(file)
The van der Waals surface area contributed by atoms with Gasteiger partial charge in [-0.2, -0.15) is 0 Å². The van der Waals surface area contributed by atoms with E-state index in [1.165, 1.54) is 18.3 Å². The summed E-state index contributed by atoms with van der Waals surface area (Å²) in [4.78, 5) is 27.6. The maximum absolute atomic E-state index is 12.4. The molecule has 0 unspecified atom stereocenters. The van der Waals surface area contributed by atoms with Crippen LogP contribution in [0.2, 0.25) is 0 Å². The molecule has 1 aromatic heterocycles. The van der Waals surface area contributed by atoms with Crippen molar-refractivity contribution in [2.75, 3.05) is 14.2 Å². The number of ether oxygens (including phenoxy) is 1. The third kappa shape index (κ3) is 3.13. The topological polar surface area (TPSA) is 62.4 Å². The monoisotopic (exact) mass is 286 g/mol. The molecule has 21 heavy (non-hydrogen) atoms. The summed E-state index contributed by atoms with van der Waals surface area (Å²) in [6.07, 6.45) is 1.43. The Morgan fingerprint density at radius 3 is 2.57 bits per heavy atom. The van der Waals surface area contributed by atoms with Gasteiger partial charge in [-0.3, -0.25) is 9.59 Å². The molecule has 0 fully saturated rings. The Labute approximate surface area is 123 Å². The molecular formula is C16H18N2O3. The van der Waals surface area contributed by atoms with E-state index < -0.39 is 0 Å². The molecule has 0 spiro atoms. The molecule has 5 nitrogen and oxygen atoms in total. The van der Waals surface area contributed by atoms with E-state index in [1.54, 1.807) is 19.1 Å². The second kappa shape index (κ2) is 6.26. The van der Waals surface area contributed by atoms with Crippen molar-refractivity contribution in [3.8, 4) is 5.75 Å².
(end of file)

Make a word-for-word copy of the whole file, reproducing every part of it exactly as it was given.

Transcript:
The van der Waals surface area contributed by atoms with Gasteiger partial charge in [-0.2, -0.15) is 0 Å². The van der Waals surface area contributed by atoms with E-state index in [1.165, 1.54) is 18.3 Å². The summed E-state index contributed by atoms with van der Waals surface area (Å²) in [4.78, 5) is 27.6. The maximum absolute atomic E-state index is 12.4. The molecule has 0 unspecified atom stereocenters. The van der Waals surface area contributed by atoms with Crippen LogP contribution in [0.2, 0.25) is 0 Å². The molecule has 1 aromatic heterocycles. The van der Waals surface area contributed by atoms with Crippen molar-refractivity contribution in [2.75, 3.05) is 14.2 Å². The number of ether oxygens (including phenoxy) is 1. The third kappa shape index (κ3) is 3.13. The topological polar surface area (TPSA) is 62.4 Å². The monoisotopic (exact) mass is 286 g/mol. The molecule has 21 heavy (non-hydrogen) atoms. The summed E-state index contributed by atoms with van der Waals surface area (Å²) in [6.07, 6.45) is 1.43. The Morgan fingerprint density at radius 3 is 2.57 bits per heavy atom. The van der Waals surface area contributed by atoms with Gasteiger partial charge in [-0.3, -0.25) is 9.59 Å². The molecule has 0 fully saturated rings. The Labute approximate surface area is 123 Å². The molecular formula is C16H18N2O3. The van der Waals surface area contributed by atoms with E-state index < -0.39 is 0 Å². The molecule has 0 spiro atoms. The molecule has 5 nitrogen and oxygen atoms in total. The van der Waals surface area contributed by atoms with E-state index in [1.54, 1.807) is 19.1 Å². The second kappa shape index (κ2) is 6.26. The van der Waals surface area contributed by atoms with Crippen molar-refractivity contribution in [3.8, 4) is 5.75 Å².